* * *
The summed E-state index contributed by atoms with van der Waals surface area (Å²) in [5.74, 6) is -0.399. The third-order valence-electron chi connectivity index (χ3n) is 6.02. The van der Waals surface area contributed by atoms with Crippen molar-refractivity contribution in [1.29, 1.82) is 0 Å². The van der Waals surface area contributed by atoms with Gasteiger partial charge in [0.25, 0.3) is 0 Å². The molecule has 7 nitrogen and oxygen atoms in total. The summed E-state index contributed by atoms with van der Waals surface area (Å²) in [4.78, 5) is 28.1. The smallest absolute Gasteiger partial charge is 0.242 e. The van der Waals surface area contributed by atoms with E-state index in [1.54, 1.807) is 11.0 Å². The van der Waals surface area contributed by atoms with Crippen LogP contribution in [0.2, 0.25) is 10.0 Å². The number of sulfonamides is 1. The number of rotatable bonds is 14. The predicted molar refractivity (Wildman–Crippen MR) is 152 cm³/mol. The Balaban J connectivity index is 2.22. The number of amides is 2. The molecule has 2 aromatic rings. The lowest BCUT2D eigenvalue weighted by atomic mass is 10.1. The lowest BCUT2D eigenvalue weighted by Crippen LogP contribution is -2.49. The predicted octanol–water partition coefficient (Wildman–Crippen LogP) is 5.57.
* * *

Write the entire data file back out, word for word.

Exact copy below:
The summed E-state index contributed by atoms with van der Waals surface area (Å²) in [5.74, 6) is -0.399. The third-order valence-electron chi connectivity index (χ3n) is 6.02. The van der Waals surface area contributed by atoms with Crippen molar-refractivity contribution in [1.29, 1.82) is 0 Å². The van der Waals surface area contributed by atoms with Gasteiger partial charge in [0.25, 0.3) is 0 Å². The molecule has 7 nitrogen and oxygen atoms in total. The summed E-state index contributed by atoms with van der Waals surface area (Å²) in [4.78, 5) is 28.1. The smallest absolute Gasteiger partial charge is 0.242 e. The van der Waals surface area contributed by atoms with E-state index in [1.54, 1.807) is 11.0 Å². The van der Waals surface area contributed by atoms with Crippen LogP contribution in [0.2, 0.25) is 10.0 Å². The number of sulfonamides is 1. The number of rotatable bonds is 14. The predicted molar refractivity (Wildman–Crippen MR) is 152 cm³/mol. The Balaban J connectivity index is 2.22. The number of amides is 2. The molecule has 2 aromatic rings. The lowest BCUT2D eigenvalue weighted by atomic mass is 10.1. The lowest BCUT2D eigenvalue weighted by Crippen LogP contribution is -2.49. The predicted octanol–water partition coefficient (Wildman–Crippen LogP) is 5.57.